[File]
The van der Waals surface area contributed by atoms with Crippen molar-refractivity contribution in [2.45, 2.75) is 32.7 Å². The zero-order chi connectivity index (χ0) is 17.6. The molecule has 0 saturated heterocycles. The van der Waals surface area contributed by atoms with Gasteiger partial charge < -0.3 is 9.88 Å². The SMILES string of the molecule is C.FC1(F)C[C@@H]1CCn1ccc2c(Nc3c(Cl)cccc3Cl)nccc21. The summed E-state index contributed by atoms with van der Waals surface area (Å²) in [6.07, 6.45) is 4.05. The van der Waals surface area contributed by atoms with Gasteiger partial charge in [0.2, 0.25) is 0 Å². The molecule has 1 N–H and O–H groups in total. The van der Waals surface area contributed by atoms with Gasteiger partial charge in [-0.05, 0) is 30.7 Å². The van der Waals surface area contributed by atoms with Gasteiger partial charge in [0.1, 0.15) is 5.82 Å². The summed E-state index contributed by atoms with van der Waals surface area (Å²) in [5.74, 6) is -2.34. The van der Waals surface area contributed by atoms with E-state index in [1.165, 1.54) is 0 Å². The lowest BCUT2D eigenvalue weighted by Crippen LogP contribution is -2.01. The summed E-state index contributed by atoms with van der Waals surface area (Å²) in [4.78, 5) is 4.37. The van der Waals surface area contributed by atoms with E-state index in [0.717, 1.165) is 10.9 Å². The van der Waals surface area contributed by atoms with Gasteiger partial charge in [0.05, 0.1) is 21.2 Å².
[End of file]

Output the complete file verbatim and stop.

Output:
The van der Waals surface area contributed by atoms with Crippen molar-refractivity contribution in [2.45, 2.75) is 32.7 Å². The zero-order chi connectivity index (χ0) is 17.6. The molecule has 0 saturated heterocycles. The van der Waals surface area contributed by atoms with Gasteiger partial charge < -0.3 is 9.88 Å². The SMILES string of the molecule is C.FC1(F)C[C@@H]1CCn1ccc2c(Nc3c(Cl)cccc3Cl)nccc21. The summed E-state index contributed by atoms with van der Waals surface area (Å²) in [6.07, 6.45) is 4.05. The van der Waals surface area contributed by atoms with Gasteiger partial charge in [0.2, 0.25) is 0 Å². The molecule has 1 N–H and O–H groups in total. The van der Waals surface area contributed by atoms with Gasteiger partial charge in [-0.05, 0) is 30.7 Å². The van der Waals surface area contributed by atoms with Gasteiger partial charge in [0.1, 0.15) is 5.82 Å². The summed E-state index contributed by atoms with van der Waals surface area (Å²) in [5.74, 6) is -2.34. The van der Waals surface area contributed by atoms with E-state index in [1.165, 1.54) is 0 Å². The lowest BCUT2D eigenvalue weighted by Crippen LogP contribution is -2.01. The summed E-state index contributed by atoms with van der Waals surface area (Å²) in [4.78, 5) is 4.37. The van der Waals surface area contributed by atoms with E-state index in [0.717, 1.165) is 10.9 Å². The van der Waals surface area contributed by atoms with Gasteiger partial charge in [0.05, 0.1) is 21.2 Å².